This article was published in my previous weblog in 09 March 2011 and is moved now to the new weblog:
I recently read the book “Silent Tragedy” (Fajeeye Khamoush) in Persian by Parvin Bakhtiari Nejad. It’s about honour killings in Iran. She’s dedicated the book to 7, 14 and 16 years old girls from Ahwaz, Abadan and Marivan who were killed for being suspected. The book is now banned from being published again.
From the very first page it’s hard to stop trembling in horror. It starts with very sad and horrible images from Iranian newspapers:
“Sheida a 16 years old mother with a 2 years old kid was stabbed by her brother when talking to a man.”
“A man killed his wife for suspecting her loyalty. They had lived together for 29 years.”
“In autumn 2002 a family in Khouzestan province found a post card without signature in their daughter’s bag. The girl was killed by her cousin and her family forgave the killer.”
“Saideh, 14 years old Baloch girl was stoned by her father, brother and his friends for being suspected.”
The list goes on. These are only those published ones. There are many others which are kept silent inside families to complete the operation of cleaning. Most of Iranians have similar real stories to which either they’ve been witness or have heard from a close relative or friend. Once in my hometown Tabriz and talking to a couple of restaurant workers originally from Iranian Kurdistan, they told me of two cases in their region. In one of them in a village near Boukan a girl was shot dead by her father for apparently having a boyfriend. In another one brothers force their sister to invite her boyfriend to home to slaughter him and they did.
As Mrs. Bakhtiarinejad says in the book this “silent tragedy” is mostly seen in Muslim communities but it’s found in others too.
In traditional type of life in our society in which individualism is nothing compared to family, tribe or community values, following or respecting country’s written law (if any) is not enough to be in the safe side. Regardless of being man or woman you’ll be in trouble if you don’t follow the unwritten rules of honour.
I believe “honour” is a disease; a very dangerous one. The intensity of this disease is so that it can make the patient go mad to an extent that he may kill his mother, daughter, sister or even his nephew or niece to clean up the shame on the family. “Honour” is a masculine characteristic. Women have nothing to do with it because only men as head of their tribe are responsible for the family or tribe’s honour. This disease which is positively called “gheirat” in Persian is very common among men in a way that even educated ones can feel it occupying a corner of their minds and souls. Only the degree of infection may differ. Someone may only get angry for suspecting her sister of having a boyfriend but some other more severe case may kill her for the same reason.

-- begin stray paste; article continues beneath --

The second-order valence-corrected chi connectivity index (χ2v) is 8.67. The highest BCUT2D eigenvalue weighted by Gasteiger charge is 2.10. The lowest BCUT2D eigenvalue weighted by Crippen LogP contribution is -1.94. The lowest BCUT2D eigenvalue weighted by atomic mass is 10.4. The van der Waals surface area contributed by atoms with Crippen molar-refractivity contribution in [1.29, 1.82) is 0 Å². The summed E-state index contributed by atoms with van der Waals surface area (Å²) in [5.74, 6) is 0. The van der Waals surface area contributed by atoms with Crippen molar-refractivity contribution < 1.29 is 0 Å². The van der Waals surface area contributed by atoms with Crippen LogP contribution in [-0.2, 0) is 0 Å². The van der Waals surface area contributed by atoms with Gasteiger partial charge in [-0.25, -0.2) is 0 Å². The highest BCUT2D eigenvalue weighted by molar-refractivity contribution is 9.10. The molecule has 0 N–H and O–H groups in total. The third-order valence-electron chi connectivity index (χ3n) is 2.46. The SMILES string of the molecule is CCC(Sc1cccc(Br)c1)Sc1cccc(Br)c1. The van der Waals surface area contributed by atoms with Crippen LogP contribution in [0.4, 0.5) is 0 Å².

Honour killings in Iran is a sad story of brutal violence against women along with many other physical and mental cruelties they suffer in the family and society. Girls and women are killed for undermining or endangering family’s so called honour. This can happen by committing adultery, having a boyfriend, resisting a forced marriage, asking for divorce or even simply for being suspected of one of these cases. No evidence is needed. Only rumours going round in the community about a sister, daughter, wife or mother is enough for a brother, father or even a cousin to wipe this stain away from his family; this way proving that he is an honoured man.
Victims are not always girls or women. Years ago in Tabriz the owner of a very famous confectionary found his wife and a man together in bed. He was enough mad at that moment to be able to stab both of them and introduce himself to police. Law was on his side as still is. He married to a young girl later and life goes on. Men engaged in honour cases are in danger too. I myself was threatened by my girlfriend’s brother once in Tabriz to be stabbed. We had been arrested by police for talking to each other in public place (park) and this way had undermined his honour. It was a big shame for him caused by me.
As long as this criminal act is not openly discussed about and law is in honour killer’s side, we will unfortunately hear about new victims again and again. A public enlightenment and legal action is needed to stop this brutal and barbaric punishment.